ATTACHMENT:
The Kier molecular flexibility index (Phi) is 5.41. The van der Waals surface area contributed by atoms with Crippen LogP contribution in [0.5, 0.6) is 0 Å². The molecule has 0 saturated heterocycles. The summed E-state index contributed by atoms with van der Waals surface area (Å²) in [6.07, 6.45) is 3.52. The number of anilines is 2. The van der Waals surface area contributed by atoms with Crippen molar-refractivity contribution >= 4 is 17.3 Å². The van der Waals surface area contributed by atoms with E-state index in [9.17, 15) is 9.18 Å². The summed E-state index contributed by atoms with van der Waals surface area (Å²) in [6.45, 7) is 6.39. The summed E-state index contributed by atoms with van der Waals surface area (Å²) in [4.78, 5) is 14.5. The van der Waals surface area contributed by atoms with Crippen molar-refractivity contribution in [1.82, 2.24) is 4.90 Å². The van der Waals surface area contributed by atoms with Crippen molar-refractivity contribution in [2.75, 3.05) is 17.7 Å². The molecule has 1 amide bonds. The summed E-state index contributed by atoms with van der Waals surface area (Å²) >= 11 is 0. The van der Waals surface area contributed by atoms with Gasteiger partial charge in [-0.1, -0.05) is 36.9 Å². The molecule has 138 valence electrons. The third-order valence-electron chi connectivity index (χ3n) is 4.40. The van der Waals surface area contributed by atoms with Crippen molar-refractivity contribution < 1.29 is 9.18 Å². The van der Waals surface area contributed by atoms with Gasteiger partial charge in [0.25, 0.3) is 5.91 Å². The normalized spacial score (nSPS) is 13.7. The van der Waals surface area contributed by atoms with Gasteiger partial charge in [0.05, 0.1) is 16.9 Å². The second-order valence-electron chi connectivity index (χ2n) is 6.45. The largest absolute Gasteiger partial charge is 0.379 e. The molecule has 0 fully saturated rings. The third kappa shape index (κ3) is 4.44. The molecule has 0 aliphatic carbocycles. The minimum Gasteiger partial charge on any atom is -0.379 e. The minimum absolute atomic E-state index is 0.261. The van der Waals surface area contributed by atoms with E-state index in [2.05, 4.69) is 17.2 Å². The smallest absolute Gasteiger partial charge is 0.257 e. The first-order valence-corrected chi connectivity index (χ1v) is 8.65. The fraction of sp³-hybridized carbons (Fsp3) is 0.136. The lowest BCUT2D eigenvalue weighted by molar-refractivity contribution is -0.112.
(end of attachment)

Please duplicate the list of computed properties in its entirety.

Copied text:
The Kier molecular flexibility index (Phi) is 5.41. The van der Waals surface area contributed by atoms with Crippen LogP contribution in [0.5, 0.6) is 0 Å². The molecule has 0 saturated heterocycles. The summed E-state index contributed by atoms with van der Waals surface area (Å²) in [6.07, 6.45) is 3.52. The number of anilines is 2. The van der Waals surface area contributed by atoms with Crippen molar-refractivity contribution >= 4 is 17.3 Å². The van der Waals surface area contributed by atoms with E-state index in [9.17, 15) is 9.18 Å². The summed E-state index contributed by atoms with van der Waals surface area (Å²) in [6.45, 7) is 6.39. The summed E-state index contributed by atoms with van der Waals surface area (Å²) in [4.78, 5) is 14.5. The van der Waals surface area contributed by atoms with Crippen molar-refractivity contribution in [1.82, 2.24) is 4.90 Å². The van der Waals surface area contributed by atoms with Crippen molar-refractivity contribution in [2.75, 3.05) is 17.7 Å². The molecule has 1 amide bonds. The summed E-state index contributed by atoms with van der Waals surface area (Å²) >= 11 is 0. The van der Waals surface area contributed by atoms with Gasteiger partial charge in [-0.1, -0.05) is 36.9 Å². The molecule has 138 valence electrons. The third-order valence-electron chi connectivity index (χ3n) is 4.40. The van der Waals surface area contributed by atoms with Crippen molar-refractivity contribution < 1.29 is 9.18 Å². The van der Waals surface area contributed by atoms with Gasteiger partial charge in [0.25, 0.3) is 5.91 Å². The normalized spacial score (nSPS) is 13.7. The van der Waals surface area contributed by atoms with Gasteiger partial charge in [0.05, 0.1) is 16.9 Å². The second-order valence-electron chi connectivity index (χ2n) is 6.45. The largest absolute Gasteiger partial charge is 0.379 e. The molecule has 0 fully saturated rings. The third kappa shape index (κ3) is 4.44. The molecule has 0 aliphatic carbocycles. The minimum Gasteiger partial charge on any atom is -0.379 e. The minimum absolute atomic E-state index is 0.261. The van der Waals surface area contributed by atoms with E-state index in [2.05, 4.69) is 17.2 Å². The smallest absolute Gasteiger partial charge is 0.257 e. The first-order valence-corrected chi connectivity index (χ1v) is 8.65. The fraction of sp³-hybridized carbons (Fsp3) is 0.136. The lowest BCUT2D eigenvalue weighted by molar-refractivity contribution is -0.112.